• Specific Transaction will attempt to match a transaction hash (0xabc…​def)

The search uses the conditions that are in the form at the current moment.


When triggered, a Sentinel can notify one or more slack webhooks, telegram bots, discord webhooks, email lists, datadog metrics, or execute an autotask.

Slack Configuration

Please see to configure a Slack webhook. Once Slack is configured, enter the webhook URL in Defender.

  • Alias is the name for this slack configuration. For instance, you might name it after the name of the channel.

  • Webhook URL is the URL from your slack management console to use for notification.

Email Configuration

  • Alias is the name for this email list. (e.g., Developers)

  • Emails is the list of emails you wish to notify. These can be comma or semicolon-delimited.

Discord Configuration

Please see to configure a webhook for your Discord channel.

  • Alias is the name for this discord configuration.

  • Webhook URL is the URL from your discord channel to use for notification.

Datadog Configuration

Datadog configurations let Defender forward custom metrics to your Datadog account. For more information about custom metrics, please see

The metric we send is a COUNT metric, which represents the number of transactions that triggered the sentinel. We do not send zeros, so a lack of data should be expected if the sentinel does not trigger. With each metric, we send two tags: network (rinkeby, mainnet,…​) & sentinel (name of sentinel)

It can take several minutes for a new custom metric to show up in the Datadog console
  • Alias is the name for this Datadog configuration.

  • Api Key is the API key from your Datadog management.

  • Metric Prefix will precede all metric names. For instance, with a prefix of defender., sentinels will send a metric called defender.sentinel.

Telegram Configuration

Please see to configure a Telegram Bot using the BotFather

The Telegram Bot must be added to your channel and have the rights to post messages.

To find the Chat ID of the channel, execute the following curl (with your bot token value) and extract the id value of the chat. If you do not receive any entries in the response, send a test message to your chat first.

$ curl$BOT_TOKEN/getUpdates
  "ok": true,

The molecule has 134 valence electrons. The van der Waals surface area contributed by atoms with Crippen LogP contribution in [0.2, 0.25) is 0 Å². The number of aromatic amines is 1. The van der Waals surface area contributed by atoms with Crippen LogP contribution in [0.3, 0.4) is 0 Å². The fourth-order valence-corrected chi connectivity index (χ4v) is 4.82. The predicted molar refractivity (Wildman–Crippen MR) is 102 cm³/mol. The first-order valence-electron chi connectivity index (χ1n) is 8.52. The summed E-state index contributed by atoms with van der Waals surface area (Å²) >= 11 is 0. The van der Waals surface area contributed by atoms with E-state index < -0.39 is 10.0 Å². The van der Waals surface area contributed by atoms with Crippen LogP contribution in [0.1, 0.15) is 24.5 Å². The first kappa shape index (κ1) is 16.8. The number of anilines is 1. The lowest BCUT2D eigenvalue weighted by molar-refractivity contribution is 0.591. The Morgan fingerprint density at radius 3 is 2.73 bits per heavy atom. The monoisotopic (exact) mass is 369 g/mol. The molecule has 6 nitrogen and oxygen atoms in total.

"result": [
      "update_id": 98xxxx98,
      "channel_post": {
        "message_id": 26,
        "sender_chat": {
          "id": -100xxxxxx5976,
          "title": "Defender Sentinel Test",
          "type": "channel"
        "chat": {
          "id": -100xxxxxx5976, // <--- This is your chat ID
          "title": "Defender Sentinel Test",
          "type": "channel"
        "date": 1612809138,
        "text": "test"
  • Alias is the name for this Telegram configuration.

  • Chat ID is the ID of the Telegram Chat.

  • Bot Token is the token you receive from the BotFather when creating the Telegram Bot.


Autotask executions are subject to quotas. After a quota is exhausted, the autotask will no longer execute. If you need to raise your Autotask execution quotas, please let us know at with a description of your use case.

If an autotask is selected, then the autotask will receive a body property containing the transaction details for the triggering transaction. The autotask can then perform custom logic and reach out to external APIs as needed.

Autotask Events

The sentinel will pass information about the transaction to your autotask.

Example Autotask

exports.handler = async function(params) {

  const payload = params.request.body;
  const transaction  = payload.transaction;
  const matchReasons = payload.matchReasons;
  const sentinel = payload.sentinel;
  const abi = sentinel.abi;

  // custom logic...

Event Schema

  "transaction": {                // eth_getTransactionReceipt response body
    ...                           // see
  "blockHash": "0xab..123",       // block hash from where this transaction was seen
  "matchReasons": [               // the reasons why sentinel triggered
      "type": "event",            // event, function, or transaction
      "signature": "...",         // signature of your event/function
      "condition": "value > 5",   // condition expression (if any)
      "args": ["5"],              // parameters by index (unnamed are present)
      "params": { "value": "5" }  // parameters by name (unnamed are not present)
  "sentinel": {
    "id": "44a7d5...31df5",       // internal ID of your sentinel
    "name": "Sentinel Name",      // name of your sentinel
    "abi": [...],                 // abi of your address (or undefined)
    "address": "0x000..000",      // address your sentinel is watching
    "confirmBlocks": 0,           // number of blocks sentinel waits
    "network": "rinkeby"          // network of your address

Controlling the Notify Rate

Once you have specified your conditions as desired, there are two ways to limit the number of notifications: Alert and Timeout. These are meant to be used together to achieve a wide range of alerting behaviors.

Alert Threshold

To be alerted when matching transactions exceed a threshold, use an alert threshold.

This threshold is evaluated for each transaction. Once a threshold is exceeded then notifications will continue to fire until the amount falls below the threshold in the time window immediately prior to the current transaction. Consider using a Timeout value to prevent subsequent notifications.
  • Amount is the number of times this sentinel must trigger before firing a notification.

  • Window is the number of seconds that is considered


At least 5 times within an hour should specify an Amount of 5 and a Window of 3600 seconds.


If you do not wish to receive a notification more than a certain rate, consider using a Timeout. This will effectively prevent notifications for a certain duration after a notification is sent.

  • Timeout is the number of seconds to wait between notifications


Avoid notifying more than once per hour should specify a Timeout of 3600


Pausing a Sentinel will pause the monitoring of your address.